Marriage records of the Reverend John ALDERSON show that Peter VAN BEBBER (called Peter VAN BEBBER, Sr.), the son of Isaac VAN BIBBER, I., and Sarah DAVIS, married his first cousin, Eleanor VAN BIBBER, the daughter of Peter VAN BIBBER, II., and Margery BOUNDS. Peter VAN BIBBER, II., was a younger brother of Isaac VAN BIBBER, I., both being children of Peter VAN BIBBER, I., and his wife, Ann.
Of the seven children that we have named; viz: Peter, Patty, Nancy, Matthew, John, James, and Isaac; it can be documented that at least five of them came to Powell Valley in 1786. It is not known if Isaac and Matthew came or stayed behind with their mother, Sarah, who had remarried at this time to a man by the name of William GRIFFEY. Court records of CLAIBORNE County suggest that at a later date William GRIFFEY also came to CLAIBORNE County. Of these seven children, it appears that two were married in 1786 at the time of their move; viz: Peter md. Eleanor VAN BIBBER, and Martha or Patty md. George YOAKUM, I.
After John VAN BEBBER is found in Court records of RUSSELL County in May 1786, the families of VAN BEBBER, YOAKUM, and HOWARD can be found continously after that date in the County of RUSSELL until LEE County was formed. These families are found on the petiton to form LEE County. Their reason given for forming LEE, among other reasons, was its distance to the RUSSELL County Courthouse. They can be found on various records in RUSSELL and LEE County until 1796. Therefore; there presence of being in LEE County did not mean that they had moved, but rather that a new County had been formed and they fell into the borders of that new county of LEE. Tradition states that YOAKUM Station was a site of Court meetings in the early formation period of LEE County.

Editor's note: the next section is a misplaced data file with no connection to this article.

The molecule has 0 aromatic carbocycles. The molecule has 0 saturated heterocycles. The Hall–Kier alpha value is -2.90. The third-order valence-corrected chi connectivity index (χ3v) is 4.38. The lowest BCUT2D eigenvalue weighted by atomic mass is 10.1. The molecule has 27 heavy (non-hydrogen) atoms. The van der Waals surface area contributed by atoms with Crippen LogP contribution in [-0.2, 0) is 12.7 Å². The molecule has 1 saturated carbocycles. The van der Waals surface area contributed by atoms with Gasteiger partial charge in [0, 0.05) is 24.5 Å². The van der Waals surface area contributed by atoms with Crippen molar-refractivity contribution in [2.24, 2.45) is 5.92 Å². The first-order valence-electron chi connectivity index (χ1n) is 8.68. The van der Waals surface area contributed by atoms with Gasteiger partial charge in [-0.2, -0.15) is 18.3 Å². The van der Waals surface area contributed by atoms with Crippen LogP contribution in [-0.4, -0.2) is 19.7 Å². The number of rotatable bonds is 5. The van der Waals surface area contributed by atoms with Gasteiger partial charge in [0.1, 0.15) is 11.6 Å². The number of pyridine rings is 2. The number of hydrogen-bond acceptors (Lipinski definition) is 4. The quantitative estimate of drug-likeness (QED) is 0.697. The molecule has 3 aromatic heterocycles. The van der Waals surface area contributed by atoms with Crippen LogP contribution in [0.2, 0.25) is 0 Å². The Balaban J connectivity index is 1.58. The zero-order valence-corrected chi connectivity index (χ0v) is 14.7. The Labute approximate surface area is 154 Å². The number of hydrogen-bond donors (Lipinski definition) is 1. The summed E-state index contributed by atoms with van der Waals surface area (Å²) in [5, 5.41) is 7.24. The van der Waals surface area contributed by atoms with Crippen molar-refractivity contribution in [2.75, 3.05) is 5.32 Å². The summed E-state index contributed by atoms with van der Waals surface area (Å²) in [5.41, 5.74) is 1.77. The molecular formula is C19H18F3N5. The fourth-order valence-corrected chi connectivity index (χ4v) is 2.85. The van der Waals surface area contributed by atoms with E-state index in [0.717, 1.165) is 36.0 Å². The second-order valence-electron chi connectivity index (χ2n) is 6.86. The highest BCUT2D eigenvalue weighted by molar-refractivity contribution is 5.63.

Exactly what year did these families move from LEE County, Virginia to the state of Tennessee? It seems obvious from the records of LEE County that they did not build the YOAKUM Station fort in Tennessee in 1790. According to tax records of RUSSELL and LEE County, Virginia, the VAN BEBBER's, YOAKUM's, and HOWARD's paid taxes in Virginia until 1796. John VAN BEBBER did not pay taxes there that year. Could he have moved to Tennessee that year? The records needed to show this may have been destroyed in HAWKINS County, TN, during the Civil War period.
At any rate, we know that they were here in Powell Valley, CLAIBORNE County, TN by statehood as it seems apparent with the records we have in GRAINGER County, Tennessee, which was formed with statehood. Tennessee became the 16'th state on June 1, 1796 and GRAINGER County held its first court on June 13, 1796. At the second Court session held, on September 12, 1796, the GRAINGER County Court ordered a review of a road to be built from HOLSTON River to YOKHAM's Station in Powell Valley. The HOLSTON River cuts thru the HOLSTON Valley and runs close by Rutledge, where the county seat of GRAINGER is located. George YOAKUM and John VAN BEBBER were later appointed members of the committee to review this road survey and report back to the court. From this date and until their deaths, these two men may be documented as citizens of Powell Valley in that part that later became Speedwell, CLAIBORNE County, TN.